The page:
Global Water Crisis & the Middle East
The entire premise of the hydrological cycle is apparent when one views the planet as a living organism, the Gaia idea. From condensation through evaporation and precipitation, all aspects of the cycle work together to form the basis for the Earth being an organism called "The Blue Planet." Interruptions of any aspect of the cycle have negative effects that multiply in seriousness as they progress through the cycle. Nature's filtration system, along with the balance between the large mega-forests and weather, kept the relationship between potable water and human life viable (Lovelock 2000).
The Gaia Concept - Too, taking the Gaia concept a bit further, if we look upon the world as a Global Village, with some areas that have plenty of water, and other places that are continually experiencing a shortage. In fact, the problem is so great, that the World Health Organization estimates that 1/6th of the world lacks access to potable water, and at any given time, 50% of humans have one of the six main diseases (diarrhea, schistosomiasis, trachoma, infestation with ascaris, guinea work or hookworm) (Briscoe, Postel and de Villiers) . Changes in global population growth, unwise agricultural policies, and rapid and unchecked overdevelopment have skewed this balance to the point where almost 1 billion people lack access to safe water, resulting in almost 4 million deaths due to water related diseases annually. Ironically, only 1% of the world's fresh water is readily accessible for direct human use. Translated into something we can understand readily: one American taking a 5-minute shower uses more water than the typical person living in a developing country slum uses in an entire day -- and most Americans take far longer than 5-minute showers. This is a crisis that must be addressed, if it is not, over the next two decades the average supply of water per person will drop by over 30%, condemning millions of people and animals to death (Atlas of a Thirsty Planet 2002).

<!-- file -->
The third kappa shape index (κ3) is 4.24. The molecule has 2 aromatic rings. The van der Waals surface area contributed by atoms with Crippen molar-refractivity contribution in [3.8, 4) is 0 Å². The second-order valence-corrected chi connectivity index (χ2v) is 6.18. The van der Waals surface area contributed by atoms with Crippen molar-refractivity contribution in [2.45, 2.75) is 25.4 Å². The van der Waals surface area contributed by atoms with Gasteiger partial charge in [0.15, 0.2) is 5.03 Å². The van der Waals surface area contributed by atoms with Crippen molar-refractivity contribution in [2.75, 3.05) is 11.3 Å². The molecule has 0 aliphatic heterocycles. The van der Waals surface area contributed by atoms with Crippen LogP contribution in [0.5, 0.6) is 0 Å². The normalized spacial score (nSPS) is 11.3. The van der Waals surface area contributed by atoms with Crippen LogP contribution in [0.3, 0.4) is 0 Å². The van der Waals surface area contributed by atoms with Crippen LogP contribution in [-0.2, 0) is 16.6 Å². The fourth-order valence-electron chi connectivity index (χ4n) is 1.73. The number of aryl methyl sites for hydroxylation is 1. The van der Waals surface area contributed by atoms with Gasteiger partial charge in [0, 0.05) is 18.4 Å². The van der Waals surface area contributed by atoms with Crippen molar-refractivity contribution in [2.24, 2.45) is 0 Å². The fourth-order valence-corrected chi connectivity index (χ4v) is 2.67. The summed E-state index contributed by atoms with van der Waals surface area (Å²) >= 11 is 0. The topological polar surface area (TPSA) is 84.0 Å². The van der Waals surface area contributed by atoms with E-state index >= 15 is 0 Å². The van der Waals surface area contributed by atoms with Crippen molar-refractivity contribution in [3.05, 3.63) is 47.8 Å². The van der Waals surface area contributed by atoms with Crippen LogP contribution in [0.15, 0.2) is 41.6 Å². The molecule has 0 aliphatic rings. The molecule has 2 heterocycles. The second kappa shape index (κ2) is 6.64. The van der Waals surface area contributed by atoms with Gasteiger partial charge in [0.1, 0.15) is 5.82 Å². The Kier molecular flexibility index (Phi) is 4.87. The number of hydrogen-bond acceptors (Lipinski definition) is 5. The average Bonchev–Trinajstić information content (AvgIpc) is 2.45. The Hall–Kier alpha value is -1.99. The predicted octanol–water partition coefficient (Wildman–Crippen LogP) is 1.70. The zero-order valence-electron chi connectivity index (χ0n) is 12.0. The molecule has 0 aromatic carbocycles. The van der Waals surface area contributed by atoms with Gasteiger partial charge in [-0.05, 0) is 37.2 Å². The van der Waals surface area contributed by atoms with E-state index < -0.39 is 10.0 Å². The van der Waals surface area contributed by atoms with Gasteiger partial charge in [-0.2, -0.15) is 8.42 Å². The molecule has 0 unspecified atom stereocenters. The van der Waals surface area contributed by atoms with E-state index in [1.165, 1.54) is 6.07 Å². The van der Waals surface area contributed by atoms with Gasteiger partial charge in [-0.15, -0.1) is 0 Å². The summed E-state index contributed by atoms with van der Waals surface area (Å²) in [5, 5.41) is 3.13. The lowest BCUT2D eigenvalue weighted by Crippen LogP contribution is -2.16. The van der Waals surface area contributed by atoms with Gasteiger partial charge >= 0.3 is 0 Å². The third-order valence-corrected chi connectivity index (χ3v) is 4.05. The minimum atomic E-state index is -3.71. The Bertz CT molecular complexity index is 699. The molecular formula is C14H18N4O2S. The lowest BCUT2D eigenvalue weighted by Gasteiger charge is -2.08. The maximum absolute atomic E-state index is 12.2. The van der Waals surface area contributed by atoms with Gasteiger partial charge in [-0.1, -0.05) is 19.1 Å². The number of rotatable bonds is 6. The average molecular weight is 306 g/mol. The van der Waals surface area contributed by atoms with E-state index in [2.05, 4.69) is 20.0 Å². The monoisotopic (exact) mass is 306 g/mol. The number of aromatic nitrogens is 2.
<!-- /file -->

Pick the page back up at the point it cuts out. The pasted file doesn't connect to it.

Part 2 -- Issue Overview - Economically, it costs more and more to irrigate fields, adjusting the price of crops upward, where irrigation is still practical. Millions of acres of quality farm and grazing land are lost each year to draught, dust, and lack of moisture -- making many countries even more at risk. And what happens when people cannot get enough water -- it is the basis of life, even more than food or material goods, without water, or with water available in only a few areas, the very fabric of society can break down. And, while the resource remains undervalued by some, it is becoming all the more precious. It's not necessarily that the world is running out of water, it is running out of water in the places where it is needed most (DeVillers 2001).